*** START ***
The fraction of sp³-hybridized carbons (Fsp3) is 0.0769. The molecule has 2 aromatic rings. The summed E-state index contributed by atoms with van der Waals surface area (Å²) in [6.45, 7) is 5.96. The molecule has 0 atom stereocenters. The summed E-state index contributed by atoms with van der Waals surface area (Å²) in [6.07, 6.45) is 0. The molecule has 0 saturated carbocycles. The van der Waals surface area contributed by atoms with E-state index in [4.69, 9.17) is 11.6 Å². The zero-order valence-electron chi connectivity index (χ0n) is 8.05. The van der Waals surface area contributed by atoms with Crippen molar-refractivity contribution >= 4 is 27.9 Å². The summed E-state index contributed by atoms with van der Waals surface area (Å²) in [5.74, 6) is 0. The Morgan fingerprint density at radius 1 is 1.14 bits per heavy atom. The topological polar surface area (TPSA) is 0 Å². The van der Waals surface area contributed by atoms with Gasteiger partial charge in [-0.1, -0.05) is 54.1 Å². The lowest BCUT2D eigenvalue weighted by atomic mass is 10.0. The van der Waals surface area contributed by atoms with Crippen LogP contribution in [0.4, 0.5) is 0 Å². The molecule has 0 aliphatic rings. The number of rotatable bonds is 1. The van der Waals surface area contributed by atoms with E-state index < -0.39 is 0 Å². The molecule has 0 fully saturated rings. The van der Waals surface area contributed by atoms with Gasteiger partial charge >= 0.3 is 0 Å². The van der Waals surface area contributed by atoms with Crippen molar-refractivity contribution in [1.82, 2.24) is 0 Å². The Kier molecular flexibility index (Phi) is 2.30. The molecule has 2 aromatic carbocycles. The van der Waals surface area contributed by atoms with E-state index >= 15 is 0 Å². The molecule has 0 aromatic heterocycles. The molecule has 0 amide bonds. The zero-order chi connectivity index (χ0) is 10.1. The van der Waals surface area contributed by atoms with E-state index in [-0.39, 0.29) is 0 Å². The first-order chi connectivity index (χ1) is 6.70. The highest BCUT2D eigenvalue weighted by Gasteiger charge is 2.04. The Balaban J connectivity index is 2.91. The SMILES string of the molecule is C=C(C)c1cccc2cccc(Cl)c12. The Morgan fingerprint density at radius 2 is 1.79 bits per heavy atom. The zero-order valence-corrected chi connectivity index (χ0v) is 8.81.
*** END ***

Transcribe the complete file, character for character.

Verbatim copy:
The fraction of sp³-hybridized carbons (Fsp3) is 0.0769. The molecule has 2 aromatic rings. The summed E-state index contributed by atoms with van der Waals surface area (Å²) in [6.45, 7) is 5.96. The molecule has 0 atom stereocenters. The summed E-state index contributed by atoms with van der Waals surface area (Å²) in [6.07, 6.45) is 0. The molecule has 0 saturated carbocycles. The van der Waals surface area contributed by atoms with E-state index in [4.69, 9.17) is 11.6 Å². The zero-order valence-electron chi connectivity index (χ0n) is 8.05. The van der Waals surface area contributed by atoms with Crippen molar-refractivity contribution >= 4 is 27.9 Å². The summed E-state index contributed by atoms with van der Waals surface area (Å²) in [5.74, 6) is 0. The Morgan fingerprint density at radius 1 is 1.14 bits per heavy atom. The topological polar surface area (TPSA) is 0 Å². The van der Waals surface area contributed by atoms with Gasteiger partial charge in [-0.1, -0.05) is 54.1 Å². The lowest BCUT2D eigenvalue weighted by atomic mass is 10.0. The van der Waals surface area contributed by atoms with Crippen LogP contribution in [0.4, 0.5) is 0 Å². The molecule has 0 aliphatic rings. The number of rotatable bonds is 1. The van der Waals surface area contributed by atoms with E-state index < -0.39 is 0 Å². The molecule has 0 fully saturated rings. The van der Waals surface area contributed by atoms with Gasteiger partial charge >= 0.3 is 0 Å². The van der Waals surface area contributed by atoms with Crippen molar-refractivity contribution in [1.82, 2.24) is 0 Å². The Kier molecular flexibility index (Phi) is 2.30. The molecule has 2 aromatic carbocycles. The van der Waals surface area contributed by atoms with E-state index >= 15 is 0 Å². The molecule has 0 aromatic heterocycles. The molecule has 0 amide bonds. The zero-order chi connectivity index (χ0) is 10.1. The van der Waals surface area contributed by atoms with E-state index in [-0.39, 0.29) is 0 Å². The first-order chi connectivity index (χ1) is 6.70. The highest BCUT2D eigenvalue weighted by Gasteiger charge is 2.04. The Balaban J connectivity index is 2.91. The SMILES string of the molecule is C=C(C)c1cccc2cccc(Cl)c12. The Morgan fingerprint density at radius 2 is 1.79 bits per heavy atom. The zero-order valence-corrected chi connectivity index (χ0v) is 8.81.